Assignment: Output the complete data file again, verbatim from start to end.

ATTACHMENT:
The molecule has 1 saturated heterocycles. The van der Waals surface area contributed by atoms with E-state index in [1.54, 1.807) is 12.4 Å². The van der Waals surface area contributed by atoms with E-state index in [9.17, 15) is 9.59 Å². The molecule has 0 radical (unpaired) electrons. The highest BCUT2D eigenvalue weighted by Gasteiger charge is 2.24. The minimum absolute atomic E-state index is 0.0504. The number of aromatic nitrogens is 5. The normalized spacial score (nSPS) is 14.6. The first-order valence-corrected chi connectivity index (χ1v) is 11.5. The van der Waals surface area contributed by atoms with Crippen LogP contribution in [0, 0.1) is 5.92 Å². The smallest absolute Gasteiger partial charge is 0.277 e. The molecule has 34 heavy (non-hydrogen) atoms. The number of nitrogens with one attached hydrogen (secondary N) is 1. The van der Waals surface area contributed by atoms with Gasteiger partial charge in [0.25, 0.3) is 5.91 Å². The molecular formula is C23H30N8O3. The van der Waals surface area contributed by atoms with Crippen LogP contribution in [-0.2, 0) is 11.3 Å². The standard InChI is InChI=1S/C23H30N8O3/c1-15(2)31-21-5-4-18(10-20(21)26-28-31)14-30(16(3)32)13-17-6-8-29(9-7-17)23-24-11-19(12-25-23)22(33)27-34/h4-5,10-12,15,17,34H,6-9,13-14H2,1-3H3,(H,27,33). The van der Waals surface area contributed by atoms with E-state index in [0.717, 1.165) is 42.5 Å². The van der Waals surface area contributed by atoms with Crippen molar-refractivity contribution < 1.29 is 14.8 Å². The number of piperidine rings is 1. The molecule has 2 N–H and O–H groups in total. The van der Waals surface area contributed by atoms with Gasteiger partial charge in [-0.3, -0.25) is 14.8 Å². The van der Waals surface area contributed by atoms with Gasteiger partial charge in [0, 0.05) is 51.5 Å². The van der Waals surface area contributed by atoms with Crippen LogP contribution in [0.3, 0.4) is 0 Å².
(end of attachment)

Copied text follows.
The molecule has 1 saturated heterocycles. The van der Waals surface area contributed by atoms with E-state index in [1.54, 1.807) is 12.4 Å². The van der Waals surface area contributed by atoms with E-state index in [9.17, 15) is 9.59 Å². The molecule has 0 radical (unpaired) electrons. The highest BCUT2D eigenvalue weighted by Gasteiger charge is 2.24. The minimum absolute atomic E-state index is 0.0504. The number of aromatic nitrogens is 5. The normalized spacial score (nSPS) is 14.6. The first-order valence-corrected chi connectivity index (χ1v) is 11.5. The van der Waals surface area contributed by atoms with Crippen LogP contribution in [0, 0.1) is 5.92 Å². The smallest absolute Gasteiger partial charge is 0.277 e. The molecule has 34 heavy (non-hydrogen) atoms. The number of nitrogens with one attached hydrogen (secondary N) is 1. The van der Waals surface area contributed by atoms with Gasteiger partial charge in [0.25, 0.3) is 5.91 Å². The molecular formula is C23H30N8O3. The van der Waals surface area contributed by atoms with Crippen LogP contribution in [-0.2, 0) is 11.3 Å². The standard InChI is InChI=1S/C23H30N8O3/c1-15(2)31-21-5-4-18(10-20(21)26-28-31)14-30(16(3)32)13-17-6-8-29(9-7-17)23-24-11-19(12-25-23)22(33)27-34/h4-5,10-12,15,17,34H,6-9,13-14H2,1-3H3,(H,27,33). The van der Waals surface area contributed by atoms with E-state index in [0.717, 1.165) is 42.5 Å². The van der Waals surface area contributed by atoms with Crippen molar-refractivity contribution < 1.29 is 14.8 Å². The number of piperidine rings is 1. The molecule has 2 N–H and O–H groups in total. The van der Waals surface area contributed by atoms with Gasteiger partial charge in [-0.3, -0.25) is 14.8 Å². The van der Waals surface area contributed by atoms with Gasteiger partial charge in [0, 0.05) is 51.5 Å². The van der Waals surface area contributed by atoms with Crippen LogP contribution in [0.3, 0.4) is 0 Å².